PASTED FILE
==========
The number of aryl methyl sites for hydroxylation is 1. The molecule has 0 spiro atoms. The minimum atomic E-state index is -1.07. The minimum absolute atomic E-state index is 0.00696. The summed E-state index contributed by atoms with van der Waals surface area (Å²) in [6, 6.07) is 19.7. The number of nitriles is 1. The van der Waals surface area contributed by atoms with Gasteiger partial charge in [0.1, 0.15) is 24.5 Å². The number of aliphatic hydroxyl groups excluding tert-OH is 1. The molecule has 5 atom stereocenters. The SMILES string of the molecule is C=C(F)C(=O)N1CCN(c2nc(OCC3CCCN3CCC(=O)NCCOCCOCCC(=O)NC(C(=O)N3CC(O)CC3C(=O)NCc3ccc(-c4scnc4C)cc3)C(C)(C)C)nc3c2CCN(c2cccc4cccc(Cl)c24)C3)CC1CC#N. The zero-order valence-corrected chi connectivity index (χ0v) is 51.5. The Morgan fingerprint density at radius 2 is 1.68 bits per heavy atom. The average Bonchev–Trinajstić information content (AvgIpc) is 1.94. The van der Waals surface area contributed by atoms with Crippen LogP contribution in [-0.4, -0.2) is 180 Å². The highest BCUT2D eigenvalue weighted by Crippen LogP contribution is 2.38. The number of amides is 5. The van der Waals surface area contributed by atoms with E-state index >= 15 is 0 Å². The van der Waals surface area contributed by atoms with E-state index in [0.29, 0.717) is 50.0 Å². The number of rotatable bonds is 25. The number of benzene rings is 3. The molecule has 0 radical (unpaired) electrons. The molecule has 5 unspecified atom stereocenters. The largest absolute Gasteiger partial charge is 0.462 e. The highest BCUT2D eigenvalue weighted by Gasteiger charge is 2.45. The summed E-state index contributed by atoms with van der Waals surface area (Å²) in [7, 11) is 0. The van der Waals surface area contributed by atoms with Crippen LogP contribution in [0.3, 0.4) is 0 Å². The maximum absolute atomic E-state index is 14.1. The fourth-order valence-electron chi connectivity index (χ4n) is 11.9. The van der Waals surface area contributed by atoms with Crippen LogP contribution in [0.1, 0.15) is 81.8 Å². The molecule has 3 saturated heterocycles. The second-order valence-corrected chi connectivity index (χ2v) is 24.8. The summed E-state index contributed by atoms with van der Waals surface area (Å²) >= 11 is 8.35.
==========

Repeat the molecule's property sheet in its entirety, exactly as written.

The number of aryl methyl sites for hydroxylation is 1. The molecule has 0 spiro atoms. The minimum atomic E-state index is -1.07. The minimum absolute atomic E-state index is 0.00696. The summed E-state index contributed by atoms with van der Waals surface area (Å²) in [6, 6.07) is 19.7. The number of nitriles is 1. The van der Waals surface area contributed by atoms with Gasteiger partial charge in [0.1, 0.15) is 24.5 Å². The number of aliphatic hydroxyl groups excluding tert-OH is 1. The molecule has 5 atom stereocenters. The SMILES string of the molecule is C=C(F)C(=O)N1CCN(c2nc(OCC3CCCN3CCC(=O)NCCOCCOCCC(=O)NC(C(=O)N3CC(O)CC3C(=O)NCc3ccc(-c4scnc4C)cc3)C(C)(C)C)nc3c2CCN(c2cccc4cccc(Cl)c24)C3)CC1CC#N. The zero-order valence-corrected chi connectivity index (χ0v) is 51.5. The Morgan fingerprint density at radius 2 is 1.68 bits per heavy atom. The average Bonchev–Trinajstić information content (AvgIpc) is 1.94. The van der Waals surface area contributed by atoms with Crippen LogP contribution in [-0.4, -0.2) is 180 Å². The highest BCUT2D eigenvalue weighted by Crippen LogP contribution is 2.38. The number of amides is 5. The van der Waals surface area contributed by atoms with E-state index >= 15 is 0 Å². The van der Waals surface area contributed by atoms with E-state index in [0.29, 0.717) is 50.0 Å². The number of rotatable bonds is 25. The number of benzene rings is 3. The molecule has 0 radical (unpaired) electrons. The molecule has 5 unspecified atom stereocenters. The largest absolute Gasteiger partial charge is 0.462 e. The highest BCUT2D eigenvalue weighted by Gasteiger charge is 2.45. The summed E-state index contributed by atoms with van der Waals surface area (Å²) in [7, 11) is 0. The van der Waals surface area contributed by atoms with Crippen LogP contribution in [0.3, 0.4) is 0 Å². The maximum absolute atomic E-state index is 14.1. The fourth-order valence-electron chi connectivity index (χ4n) is 11.9. The van der Waals surface area contributed by atoms with Crippen LogP contribution in [0.1, 0.15) is 81.8 Å². The molecule has 3 saturated heterocycles. The second-order valence-corrected chi connectivity index (χ2v) is 24.8. The summed E-state index contributed by atoms with van der Waals surface area (Å²) >= 11 is 8.35.